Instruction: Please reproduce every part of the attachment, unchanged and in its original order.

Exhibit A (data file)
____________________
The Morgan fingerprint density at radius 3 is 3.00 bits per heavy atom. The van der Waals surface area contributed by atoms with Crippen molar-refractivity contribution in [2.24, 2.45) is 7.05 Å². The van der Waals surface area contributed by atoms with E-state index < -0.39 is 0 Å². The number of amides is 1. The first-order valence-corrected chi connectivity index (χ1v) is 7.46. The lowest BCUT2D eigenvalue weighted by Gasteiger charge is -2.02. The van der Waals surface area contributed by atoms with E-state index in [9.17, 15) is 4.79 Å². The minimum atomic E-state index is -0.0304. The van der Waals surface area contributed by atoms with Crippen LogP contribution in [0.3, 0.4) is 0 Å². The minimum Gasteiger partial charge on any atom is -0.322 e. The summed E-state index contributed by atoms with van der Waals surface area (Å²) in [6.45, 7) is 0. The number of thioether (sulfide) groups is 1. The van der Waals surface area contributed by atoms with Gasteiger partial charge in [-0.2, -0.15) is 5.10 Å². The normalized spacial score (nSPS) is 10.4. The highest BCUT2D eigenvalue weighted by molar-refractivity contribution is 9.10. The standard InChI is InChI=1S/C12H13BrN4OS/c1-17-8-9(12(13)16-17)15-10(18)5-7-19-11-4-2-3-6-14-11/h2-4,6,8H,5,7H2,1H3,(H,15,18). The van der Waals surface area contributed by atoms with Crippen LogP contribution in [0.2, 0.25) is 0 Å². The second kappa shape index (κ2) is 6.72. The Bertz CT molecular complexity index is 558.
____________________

The Morgan fingerprint density at radius 3 is 3.00 bits per heavy atom. The van der Waals surface area contributed by atoms with Crippen molar-refractivity contribution in [2.24, 2.45) is 7.05 Å². The van der Waals surface area contributed by atoms with E-state index < -0.39 is 0 Å². The number of amides is 1. The first-order valence-corrected chi connectivity index (χ1v) is 7.46. The lowest BCUT2D eigenvalue weighted by Gasteiger charge is -2.02. The van der Waals surface area contributed by atoms with E-state index in [9.17, 15) is 4.79 Å². The minimum atomic E-state index is -0.0304. The van der Waals surface area contributed by atoms with Crippen LogP contribution in [0.3, 0.4) is 0 Å². The minimum Gasteiger partial charge on any atom is -0.322 e. The summed E-state index contributed by atoms with van der Waals surface area (Å²) in [6.45, 7) is 0. The number of thioether (sulfide) groups is 1. The van der Waals surface area contributed by atoms with Gasteiger partial charge in [-0.2, -0.15) is 5.10 Å². The normalized spacial score (nSPS) is 10.4. The highest BCUT2D eigenvalue weighted by molar-refractivity contribution is 9.10. The standard InChI is InChI=1S/C12H13BrN4OS/c1-17-8-9(12(13)16-17)15-10(18)5-7-19-11-4-2-3-6-14-11/h2-4,6,8H,5,7H2,1H3,(H,15,18). The van der Waals surface area contributed by atoms with Crippen LogP contribution in [0.2, 0.25) is 0 Å². The second kappa shape index (κ2) is 6.72. The Bertz CT molecular complexity index is 558.